I have a lot of catching up to do.
Only recently was I made aware that, since 2013, the first Thursday in May has been designated World Password Day. I checked my (hopefully) password-protected Google Calendar app and my guilt gradually escalated upon realizing that on May 2, 2013, May 1, 2014 and May 7, 2015, I had done absolutely nothing to promote better password habits. My lack of effort in 2013 was particularly infuriating for, according to my calendar, I was in Fort Lauderdale, performing standup comedy for 500 convention and tourism representatives from the South Florida area. I could have educated a rapt audience on cyber safety by including some jokes about two-factor authentication. Alas, upon checking my speech notes from that performance, I realized I did not write any material about passwords. However, I do remember getting valuable tips from several audience members on which bars had the best tequila specials during Spring Break.
Perhaps I wasn't made aware of World Password Day because it's just that... a single day. Something as valuable as protecting one's Amazon, Walmart and Airbnb accounts from cybercriminals surely merits more than one 24-hour clock cycle. Heck, the entire MONTH of May has been designated National Barbecue Month, National Hamburger Month and, in acts of extreme irony, National Blood Pressure Month and National Salad Month.
I don't need an entire month to celebrate smoky rib tips and kale. But, even if it's only for an hour, I need to embrace the idea of password safety and hear tips from experts on managing my passwords. I'm happy to read those tips via an online newsgroup or chat room provided I don't have to first create an account and establish a password. You see, there is already a jumble of letters and numbers swirling around in my head like lottery balls each time I attempt an online transaction or communication. Does "funnydad49" allow me to book tickets via American Airlines' website or is that what I use to check my Hotmail? Does 3472 unlock my phone or raise and lower my garage door by means of the electronic keypad outside my house? Is "cyberdork871" my Apple ID that lets me shop in the iTunes store through my iPad or is it the code I created for my home wireless network that lets the iPad talk to the iTunes store?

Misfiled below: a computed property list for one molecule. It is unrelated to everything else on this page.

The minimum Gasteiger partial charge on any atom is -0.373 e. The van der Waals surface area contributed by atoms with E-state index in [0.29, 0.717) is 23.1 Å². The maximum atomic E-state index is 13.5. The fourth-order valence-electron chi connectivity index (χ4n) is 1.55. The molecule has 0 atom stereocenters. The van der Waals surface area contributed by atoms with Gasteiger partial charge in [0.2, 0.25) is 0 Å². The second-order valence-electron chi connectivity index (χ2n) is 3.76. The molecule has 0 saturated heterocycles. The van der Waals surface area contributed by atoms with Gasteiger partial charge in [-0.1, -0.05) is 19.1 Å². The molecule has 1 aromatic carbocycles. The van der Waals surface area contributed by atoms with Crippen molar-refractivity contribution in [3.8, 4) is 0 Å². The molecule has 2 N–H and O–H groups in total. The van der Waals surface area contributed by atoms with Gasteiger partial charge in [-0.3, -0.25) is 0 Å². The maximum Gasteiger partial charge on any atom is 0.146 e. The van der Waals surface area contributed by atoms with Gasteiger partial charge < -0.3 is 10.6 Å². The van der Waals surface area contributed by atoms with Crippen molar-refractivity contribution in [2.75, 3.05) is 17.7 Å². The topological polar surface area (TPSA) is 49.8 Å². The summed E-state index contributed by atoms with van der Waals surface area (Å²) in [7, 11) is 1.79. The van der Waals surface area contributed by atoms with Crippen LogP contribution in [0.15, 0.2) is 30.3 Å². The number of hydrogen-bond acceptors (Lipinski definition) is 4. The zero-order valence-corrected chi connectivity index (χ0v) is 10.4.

Making matters worse, I regularly change my most often used passwords, a tip I learned either from a cybersecurity website or a Dr. Phil episode. I'm not sure which. My new passwords always include advanced levels of complexity featuring capital letters, numerals and "special" characters. Regarding the latter, I recently created a password ending with the copyright symbol, ©. Per instructions from numerous password experts, I wrote it down and stored it in a safe place yet, upon revisiting the site, had to click "forgot password" when I realized I couldn't remember how to create the copyright symbol on my keyboard. Ctrl + Alt + C is now written down and stored in a safe place as well.
Recently I received an email inviting me to download one of those "password manager" apps. CREATE A SECURE PASSWORD VAULT, the email screamed. STORE ALL YOUR PASSWORDS IN ONE LOCATION! I downloaded the app and, moments later, deleted it. Why? The app required a password. That's right, I'd need a password to retrieve my passwords, a feature that makes about as much sense as ISPs that invite you to seek help, via their websites, to restore your lost internet signal.